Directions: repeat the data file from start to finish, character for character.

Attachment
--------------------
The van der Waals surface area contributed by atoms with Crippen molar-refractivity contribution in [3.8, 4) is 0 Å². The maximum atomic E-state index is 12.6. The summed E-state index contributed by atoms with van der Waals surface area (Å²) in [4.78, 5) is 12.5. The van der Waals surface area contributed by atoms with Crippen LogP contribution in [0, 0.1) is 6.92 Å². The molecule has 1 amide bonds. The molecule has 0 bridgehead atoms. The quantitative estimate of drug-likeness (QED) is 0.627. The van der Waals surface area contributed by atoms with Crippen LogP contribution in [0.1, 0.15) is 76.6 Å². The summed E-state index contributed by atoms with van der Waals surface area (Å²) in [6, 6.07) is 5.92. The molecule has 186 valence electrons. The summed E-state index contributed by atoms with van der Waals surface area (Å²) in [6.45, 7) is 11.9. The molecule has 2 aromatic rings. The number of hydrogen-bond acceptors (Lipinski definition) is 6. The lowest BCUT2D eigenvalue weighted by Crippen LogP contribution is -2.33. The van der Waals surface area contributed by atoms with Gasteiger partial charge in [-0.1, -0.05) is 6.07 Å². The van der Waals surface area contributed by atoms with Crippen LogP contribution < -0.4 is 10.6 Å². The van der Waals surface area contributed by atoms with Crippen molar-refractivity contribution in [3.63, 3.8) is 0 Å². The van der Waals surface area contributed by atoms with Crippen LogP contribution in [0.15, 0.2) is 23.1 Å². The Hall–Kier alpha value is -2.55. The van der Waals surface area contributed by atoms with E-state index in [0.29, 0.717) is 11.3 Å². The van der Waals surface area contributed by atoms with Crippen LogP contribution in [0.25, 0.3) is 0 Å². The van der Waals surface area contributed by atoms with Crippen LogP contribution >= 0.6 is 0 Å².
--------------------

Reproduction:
The van der Waals surface area contributed by atoms with Crippen molar-refractivity contribution in [3.8, 4) is 0 Å². The maximum atomic E-state index is 12.6. The summed E-state index contributed by atoms with van der Waals surface area (Å²) in [4.78, 5) is 12.5. The van der Waals surface area contributed by atoms with Crippen LogP contribution in [0, 0.1) is 6.92 Å². The molecule has 1 amide bonds. The molecule has 0 bridgehead atoms. The quantitative estimate of drug-likeness (QED) is 0.627. The van der Waals surface area contributed by atoms with Crippen LogP contribution in [0.1, 0.15) is 76.6 Å². The summed E-state index contributed by atoms with van der Waals surface area (Å²) in [6, 6.07) is 5.92. The molecule has 186 valence electrons. The summed E-state index contributed by atoms with van der Waals surface area (Å²) in [6.45, 7) is 11.9. The molecule has 2 aromatic rings. The number of hydrogen-bond acceptors (Lipinski definition) is 6. The lowest BCUT2D eigenvalue weighted by Crippen LogP contribution is -2.33. The van der Waals surface area contributed by atoms with Gasteiger partial charge in [-0.1, -0.05) is 6.07 Å². The van der Waals surface area contributed by atoms with Crippen LogP contribution < -0.4 is 10.6 Å². The van der Waals surface area contributed by atoms with Crippen molar-refractivity contribution in [3.63, 3.8) is 0 Å². The van der Waals surface area contributed by atoms with Crippen LogP contribution in [0.15, 0.2) is 23.1 Å². The Hall–Kier alpha value is -2.55. The van der Waals surface area contributed by atoms with E-state index in [0.29, 0.717) is 11.3 Å². The van der Waals surface area contributed by atoms with Crippen LogP contribution in [0.25, 0.3) is 0 Å². The van der Waals surface area contributed by atoms with Crippen LogP contribution >= 0.6 is 0 Å².